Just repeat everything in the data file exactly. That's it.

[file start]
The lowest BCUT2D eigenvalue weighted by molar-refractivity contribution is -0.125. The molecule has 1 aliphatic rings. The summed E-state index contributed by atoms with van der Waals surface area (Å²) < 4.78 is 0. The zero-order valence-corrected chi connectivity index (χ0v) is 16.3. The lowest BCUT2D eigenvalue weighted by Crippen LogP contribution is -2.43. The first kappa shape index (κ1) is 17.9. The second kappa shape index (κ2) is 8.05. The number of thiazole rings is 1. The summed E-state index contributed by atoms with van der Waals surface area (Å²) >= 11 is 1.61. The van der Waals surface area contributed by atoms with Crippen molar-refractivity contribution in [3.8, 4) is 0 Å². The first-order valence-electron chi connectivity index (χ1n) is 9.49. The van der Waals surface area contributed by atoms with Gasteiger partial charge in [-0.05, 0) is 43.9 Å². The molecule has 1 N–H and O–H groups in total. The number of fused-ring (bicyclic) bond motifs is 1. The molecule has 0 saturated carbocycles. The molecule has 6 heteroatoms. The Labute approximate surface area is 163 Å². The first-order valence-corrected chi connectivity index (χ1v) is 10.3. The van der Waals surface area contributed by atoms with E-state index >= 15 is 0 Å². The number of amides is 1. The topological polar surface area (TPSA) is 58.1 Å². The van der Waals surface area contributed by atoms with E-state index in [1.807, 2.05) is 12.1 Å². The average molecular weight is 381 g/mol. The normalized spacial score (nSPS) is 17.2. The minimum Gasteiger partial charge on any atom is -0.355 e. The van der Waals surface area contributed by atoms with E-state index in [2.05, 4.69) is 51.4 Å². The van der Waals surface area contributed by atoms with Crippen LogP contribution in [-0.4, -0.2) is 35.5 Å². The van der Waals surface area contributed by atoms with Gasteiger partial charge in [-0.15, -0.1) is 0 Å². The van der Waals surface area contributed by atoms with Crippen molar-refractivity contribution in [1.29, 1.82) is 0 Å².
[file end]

The lowest BCUT2D eigenvalue weighted by molar-refractivity contribution is -0.125. The molecule has 1 aliphatic rings. The summed E-state index contributed by atoms with van der Waals surface area (Å²) < 4.78 is 0. The zero-order valence-corrected chi connectivity index (χ0v) is 16.3. The lowest BCUT2D eigenvalue weighted by Crippen LogP contribution is -2.43. The first kappa shape index (κ1) is 17.9. The second kappa shape index (κ2) is 8.05. The number of thiazole rings is 1. The summed E-state index contributed by atoms with van der Waals surface area (Å²) >= 11 is 1.61. The van der Waals surface area contributed by atoms with Crippen molar-refractivity contribution in [3.8, 4) is 0 Å². The first-order valence-electron chi connectivity index (χ1n) is 9.49. The van der Waals surface area contributed by atoms with Gasteiger partial charge in [-0.05, 0) is 43.9 Å². The molecule has 1 N–H and O–H groups in total. The number of fused-ring (bicyclic) bond motifs is 1. The molecule has 0 saturated carbocycles. The molecule has 6 heteroatoms. The Labute approximate surface area is 163 Å². The first-order valence-corrected chi connectivity index (χ1v) is 10.3. The van der Waals surface area contributed by atoms with E-state index >= 15 is 0 Å². The number of amides is 1. The topological polar surface area (TPSA) is 58.1 Å². The van der Waals surface area contributed by atoms with E-state index in [1.807, 2.05) is 12.1 Å². The average molecular weight is 381 g/mol. The normalized spacial score (nSPS) is 17.2. The minimum Gasteiger partial charge on any atom is -0.355 e. The van der Waals surface area contributed by atoms with E-state index in [2.05, 4.69) is 51.4 Å². The van der Waals surface area contributed by atoms with Crippen LogP contribution in [-0.4, -0.2) is 35.5 Å². The van der Waals surface area contributed by atoms with Gasteiger partial charge in [-0.15, -0.1) is 0 Å². The van der Waals surface area contributed by atoms with Crippen molar-refractivity contribution in [1.29, 1.82) is 0 Å².